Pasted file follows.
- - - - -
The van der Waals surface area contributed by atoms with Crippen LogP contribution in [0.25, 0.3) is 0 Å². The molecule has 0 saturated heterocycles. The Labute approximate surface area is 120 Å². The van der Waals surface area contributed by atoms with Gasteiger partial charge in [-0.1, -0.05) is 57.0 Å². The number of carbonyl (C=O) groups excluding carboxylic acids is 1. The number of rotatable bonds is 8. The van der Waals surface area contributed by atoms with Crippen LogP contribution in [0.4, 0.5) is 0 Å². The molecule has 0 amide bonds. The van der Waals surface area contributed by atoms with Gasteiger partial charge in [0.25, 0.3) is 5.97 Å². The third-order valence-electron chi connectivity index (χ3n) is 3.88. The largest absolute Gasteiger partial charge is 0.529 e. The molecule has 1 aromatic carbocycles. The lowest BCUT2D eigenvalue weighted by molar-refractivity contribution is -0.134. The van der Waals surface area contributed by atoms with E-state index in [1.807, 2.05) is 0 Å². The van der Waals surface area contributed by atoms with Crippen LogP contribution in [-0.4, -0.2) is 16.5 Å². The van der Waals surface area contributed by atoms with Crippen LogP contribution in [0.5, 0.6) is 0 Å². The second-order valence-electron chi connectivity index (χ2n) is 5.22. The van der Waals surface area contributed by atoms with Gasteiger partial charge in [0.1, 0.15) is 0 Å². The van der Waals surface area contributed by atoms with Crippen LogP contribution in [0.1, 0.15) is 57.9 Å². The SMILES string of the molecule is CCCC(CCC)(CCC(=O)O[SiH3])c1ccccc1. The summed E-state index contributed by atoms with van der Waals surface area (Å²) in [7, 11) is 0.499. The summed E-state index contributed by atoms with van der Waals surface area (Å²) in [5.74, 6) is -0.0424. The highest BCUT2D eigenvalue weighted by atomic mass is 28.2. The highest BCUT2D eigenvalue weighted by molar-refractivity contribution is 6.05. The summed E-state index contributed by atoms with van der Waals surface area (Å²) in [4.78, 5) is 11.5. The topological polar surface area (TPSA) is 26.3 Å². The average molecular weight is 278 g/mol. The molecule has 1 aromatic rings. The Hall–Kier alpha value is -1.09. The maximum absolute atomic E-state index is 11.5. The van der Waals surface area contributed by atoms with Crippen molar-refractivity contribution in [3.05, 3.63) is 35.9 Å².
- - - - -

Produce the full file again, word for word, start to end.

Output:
The van der Waals surface area contributed by atoms with Crippen LogP contribution in [0.25, 0.3) is 0 Å². The molecule has 0 saturated heterocycles. The Labute approximate surface area is 120 Å². The van der Waals surface area contributed by atoms with Gasteiger partial charge in [-0.1, -0.05) is 57.0 Å². The number of carbonyl (C=O) groups excluding carboxylic acids is 1. The number of rotatable bonds is 8. The van der Waals surface area contributed by atoms with Crippen LogP contribution in [0.4, 0.5) is 0 Å². The molecule has 0 amide bonds. The van der Waals surface area contributed by atoms with Gasteiger partial charge in [0.25, 0.3) is 5.97 Å². The third-order valence-electron chi connectivity index (χ3n) is 3.88. The largest absolute Gasteiger partial charge is 0.529 e. The molecule has 1 aromatic carbocycles. The lowest BCUT2D eigenvalue weighted by molar-refractivity contribution is -0.134. The van der Waals surface area contributed by atoms with E-state index in [1.807, 2.05) is 0 Å². The van der Waals surface area contributed by atoms with Crippen LogP contribution in [-0.4, -0.2) is 16.5 Å². The van der Waals surface area contributed by atoms with Crippen LogP contribution in [0.5, 0.6) is 0 Å². The second-order valence-electron chi connectivity index (χ2n) is 5.22. The van der Waals surface area contributed by atoms with Gasteiger partial charge in [0.1, 0.15) is 0 Å². The van der Waals surface area contributed by atoms with Crippen LogP contribution in [0.1, 0.15) is 57.9 Å². The SMILES string of the molecule is CCCC(CCC)(CCC(=O)O[SiH3])c1ccccc1. The summed E-state index contributed by atoms with van der Waals surface area (Å²) in [7, 11) is 0.499. The summed E-state index contributed by atoms with van der Waals surface area (Å²) in [5.74, 6) is -0.0424. The highest BCUT2D eigenvalue weighted by atomic mass is 28.2. The highest BCUT2D eigenvalue weighted by molar-refractivity contribution is 6.05. The summed E-state index contributed by atoms with van der Waals surface area (Å²) in [4.78, 5) is 11.5. The topological polar surface area (TPSA) is 26.3 Å². The average molecular weight is 278 g/mol. The molecule has 1 aromatic rings. The Hall–Kier alpha value is -1.09. The maximum absolute atomic E-state index is 11.5. The van der Waals surface area contributed by atoms with Crippen molar-refractivity contribution in [3.05, 3.63) is 35.9 Å².